MARTIN: What is that? I mean, everyone talks about retraining, but what does that actually mean? How much does it cost?
INSLEE: I'll give you a real-world example. And so in Centralia, Wash., we have the last coal-fired plant. We have reached a community agreement to close it in the next few years. In doing so, we've created a $55 million fund that will help with the families and retraining education. It will also help build jobs because training is not enough. You have to have a job.
MARTIN: Where's the money going to come from?
INSLEE: It will come in the form of a combination of investment - and we know these investments grow jobs over time and will minimize the economic loss that will otherwise be associated with the climate crisis.
MARTIN: I just want to complete that thought. You said, it's going to be a combination of private investment and higher taxes?
INSLEE: Not necessarily because we have something that I think we need to do in any event, which is to remove the giant subsidies from the oil and gas companies. We need to repeal the majority of the Trump tax cuts, which went to the upper, you know, income brackets - rather than working people - and did not produce jobs. So simply having some reform like that is what makes sense.
MARTIN: There are people who would say, yes, let's do this, and I will do my part. But there are Republicans and some Democrats who would not be so keen on having to pay any kind of higher tax in order to offset the costs of these climate proposals. Can you tell us now that you would absolutely not ask the American taxpayer to pay some of the burden here?
INSLEE: Well, of course not. Nobody who is going to run for office can make any statement about the future like that, and they're responsible if they do. But what I can say is that the majority of the investment will be private, in part because it will be required. Much of our plan does not involve public investment directly. It is a requirement that the public utilities get off fossil fuels. It is a requirement that the auto industry provide cars for us that don't pollute anymore.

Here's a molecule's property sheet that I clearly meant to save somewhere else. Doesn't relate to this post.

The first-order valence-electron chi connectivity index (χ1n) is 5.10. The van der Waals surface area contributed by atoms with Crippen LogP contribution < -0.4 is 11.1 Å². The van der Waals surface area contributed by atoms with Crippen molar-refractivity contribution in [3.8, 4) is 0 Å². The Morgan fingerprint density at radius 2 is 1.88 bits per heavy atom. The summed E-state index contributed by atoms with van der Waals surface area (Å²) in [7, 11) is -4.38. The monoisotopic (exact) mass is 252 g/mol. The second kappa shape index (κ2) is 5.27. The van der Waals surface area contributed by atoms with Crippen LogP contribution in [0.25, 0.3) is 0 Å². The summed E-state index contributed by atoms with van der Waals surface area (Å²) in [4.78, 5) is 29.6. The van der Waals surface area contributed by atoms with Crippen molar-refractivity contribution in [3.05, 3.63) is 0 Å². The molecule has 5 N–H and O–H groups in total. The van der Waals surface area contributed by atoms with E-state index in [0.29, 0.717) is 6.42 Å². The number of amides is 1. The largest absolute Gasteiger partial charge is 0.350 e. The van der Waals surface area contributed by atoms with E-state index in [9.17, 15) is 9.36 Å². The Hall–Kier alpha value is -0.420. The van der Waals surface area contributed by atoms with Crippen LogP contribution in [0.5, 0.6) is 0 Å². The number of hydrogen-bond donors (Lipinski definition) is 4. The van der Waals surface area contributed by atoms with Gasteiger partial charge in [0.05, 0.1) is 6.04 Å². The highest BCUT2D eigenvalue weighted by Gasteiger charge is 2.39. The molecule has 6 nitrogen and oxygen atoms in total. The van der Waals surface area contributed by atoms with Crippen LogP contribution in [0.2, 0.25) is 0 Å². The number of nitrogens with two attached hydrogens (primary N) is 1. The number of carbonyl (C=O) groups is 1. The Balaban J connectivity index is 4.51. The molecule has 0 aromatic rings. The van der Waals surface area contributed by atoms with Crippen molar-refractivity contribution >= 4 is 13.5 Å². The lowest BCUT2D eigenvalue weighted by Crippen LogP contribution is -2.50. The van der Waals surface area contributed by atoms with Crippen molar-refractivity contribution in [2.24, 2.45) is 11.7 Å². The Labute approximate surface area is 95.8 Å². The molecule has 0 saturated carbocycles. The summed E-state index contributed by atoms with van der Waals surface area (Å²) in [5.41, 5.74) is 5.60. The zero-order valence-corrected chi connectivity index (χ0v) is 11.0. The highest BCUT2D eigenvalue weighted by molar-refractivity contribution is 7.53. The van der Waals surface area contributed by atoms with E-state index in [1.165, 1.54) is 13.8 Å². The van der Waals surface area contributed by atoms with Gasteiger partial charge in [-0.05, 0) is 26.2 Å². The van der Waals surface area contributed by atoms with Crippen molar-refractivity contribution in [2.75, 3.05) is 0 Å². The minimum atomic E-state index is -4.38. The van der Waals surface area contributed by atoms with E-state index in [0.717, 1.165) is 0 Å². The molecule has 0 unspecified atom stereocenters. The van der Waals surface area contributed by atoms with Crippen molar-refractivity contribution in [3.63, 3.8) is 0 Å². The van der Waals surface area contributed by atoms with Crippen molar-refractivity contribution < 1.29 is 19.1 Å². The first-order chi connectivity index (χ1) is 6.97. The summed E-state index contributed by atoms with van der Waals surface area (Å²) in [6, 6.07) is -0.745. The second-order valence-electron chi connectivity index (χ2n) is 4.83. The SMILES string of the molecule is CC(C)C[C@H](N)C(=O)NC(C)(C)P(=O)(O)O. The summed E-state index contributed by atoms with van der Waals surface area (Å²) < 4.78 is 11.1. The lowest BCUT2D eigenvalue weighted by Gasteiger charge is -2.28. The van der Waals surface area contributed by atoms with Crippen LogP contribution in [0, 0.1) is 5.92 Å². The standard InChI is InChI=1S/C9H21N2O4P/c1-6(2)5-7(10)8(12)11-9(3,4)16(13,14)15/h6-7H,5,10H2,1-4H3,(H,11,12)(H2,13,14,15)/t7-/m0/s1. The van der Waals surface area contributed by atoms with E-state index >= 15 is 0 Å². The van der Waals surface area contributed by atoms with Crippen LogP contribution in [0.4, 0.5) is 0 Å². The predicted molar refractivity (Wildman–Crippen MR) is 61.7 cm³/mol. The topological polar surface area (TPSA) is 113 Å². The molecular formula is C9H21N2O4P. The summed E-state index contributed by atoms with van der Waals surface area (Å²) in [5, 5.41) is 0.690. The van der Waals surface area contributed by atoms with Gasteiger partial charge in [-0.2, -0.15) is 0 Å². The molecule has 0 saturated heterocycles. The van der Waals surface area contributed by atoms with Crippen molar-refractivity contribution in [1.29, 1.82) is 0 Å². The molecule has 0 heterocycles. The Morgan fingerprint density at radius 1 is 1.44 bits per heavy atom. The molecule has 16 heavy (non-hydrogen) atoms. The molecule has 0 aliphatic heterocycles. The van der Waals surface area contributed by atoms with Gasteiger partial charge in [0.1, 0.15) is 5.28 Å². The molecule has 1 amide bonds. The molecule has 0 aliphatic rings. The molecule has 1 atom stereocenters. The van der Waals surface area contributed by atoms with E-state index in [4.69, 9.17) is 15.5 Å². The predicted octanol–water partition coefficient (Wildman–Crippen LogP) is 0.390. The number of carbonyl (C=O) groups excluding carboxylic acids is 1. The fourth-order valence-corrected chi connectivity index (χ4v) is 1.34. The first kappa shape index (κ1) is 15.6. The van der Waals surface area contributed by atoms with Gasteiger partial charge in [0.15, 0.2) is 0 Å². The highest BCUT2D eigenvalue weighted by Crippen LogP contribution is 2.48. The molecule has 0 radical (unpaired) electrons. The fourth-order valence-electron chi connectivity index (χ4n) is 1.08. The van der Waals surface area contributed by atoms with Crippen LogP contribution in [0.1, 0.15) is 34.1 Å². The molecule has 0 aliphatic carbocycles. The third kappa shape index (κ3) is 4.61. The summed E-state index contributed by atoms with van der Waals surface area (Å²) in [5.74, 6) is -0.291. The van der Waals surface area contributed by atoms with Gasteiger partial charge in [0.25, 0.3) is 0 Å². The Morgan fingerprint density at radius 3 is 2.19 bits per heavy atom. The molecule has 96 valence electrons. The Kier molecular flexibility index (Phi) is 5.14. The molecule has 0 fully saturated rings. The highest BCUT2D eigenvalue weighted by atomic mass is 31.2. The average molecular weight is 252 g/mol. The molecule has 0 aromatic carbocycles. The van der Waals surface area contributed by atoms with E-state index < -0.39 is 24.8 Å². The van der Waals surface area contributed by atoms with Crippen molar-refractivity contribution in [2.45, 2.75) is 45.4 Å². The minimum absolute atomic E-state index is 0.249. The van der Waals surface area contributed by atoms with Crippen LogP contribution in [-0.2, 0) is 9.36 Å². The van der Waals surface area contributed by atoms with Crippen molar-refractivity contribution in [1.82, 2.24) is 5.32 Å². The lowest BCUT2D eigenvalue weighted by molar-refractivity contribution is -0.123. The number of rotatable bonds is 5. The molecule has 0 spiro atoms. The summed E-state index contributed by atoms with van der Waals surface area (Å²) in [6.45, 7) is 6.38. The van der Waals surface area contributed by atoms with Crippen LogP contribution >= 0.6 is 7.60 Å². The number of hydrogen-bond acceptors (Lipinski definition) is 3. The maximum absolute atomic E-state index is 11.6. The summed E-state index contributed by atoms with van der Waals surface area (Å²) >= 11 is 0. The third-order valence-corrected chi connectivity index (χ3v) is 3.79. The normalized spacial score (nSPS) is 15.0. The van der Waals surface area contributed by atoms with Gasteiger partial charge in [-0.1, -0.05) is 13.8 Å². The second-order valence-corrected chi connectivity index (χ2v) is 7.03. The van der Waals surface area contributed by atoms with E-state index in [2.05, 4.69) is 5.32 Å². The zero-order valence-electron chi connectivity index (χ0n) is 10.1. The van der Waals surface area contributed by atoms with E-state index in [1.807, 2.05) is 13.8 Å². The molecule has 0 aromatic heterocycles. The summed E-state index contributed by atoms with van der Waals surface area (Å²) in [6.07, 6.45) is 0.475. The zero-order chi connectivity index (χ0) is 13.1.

By the way, this is a health issue, too. This is just not an economic issue - 10,000 to 15,000 more people die of pollution from automobiles today than in car crashes. This is a national security issue. People say this is a single issue. This is all of these issues. And so these are investments that the vast majority are going to come from the private sector and private companies, not from the government. But the government does have a role, as it did when we went to the moon, as it did when we defeated fascism. And we're calling for an appropriate public investment to do that.
Now, you mentioned Republicans. The sad fact is, at the moment, that we're going to have to find a way to get this done without them because right now, we still have not seen the spirit of Teddy Roosevelt. We're seeing the spirit of Mitch McConnell, who will kill any climate change bill in its cradle if he has a chance. And that means we have to get rid of the filibuster. We have to prevent Mitch McConnell from stopping climate change. We have to let majority vote - one person, one vote - be the Democratic rule in the U.S. Senate. I'm the first candidate to say that. I hope others will follow so that we can get progress in this.
MARTIN: Is that a unifying message, though, in these divisive times?
INSLEE: Yes, it is unifying because everyone - Republicans and Democrats - have an interest in not letting America catch fire. So everyone is going to benefit from this.
MARTIN: Jay Inslee is the governor of Washington and the latest Democratic presidential contender to give us his opening argument.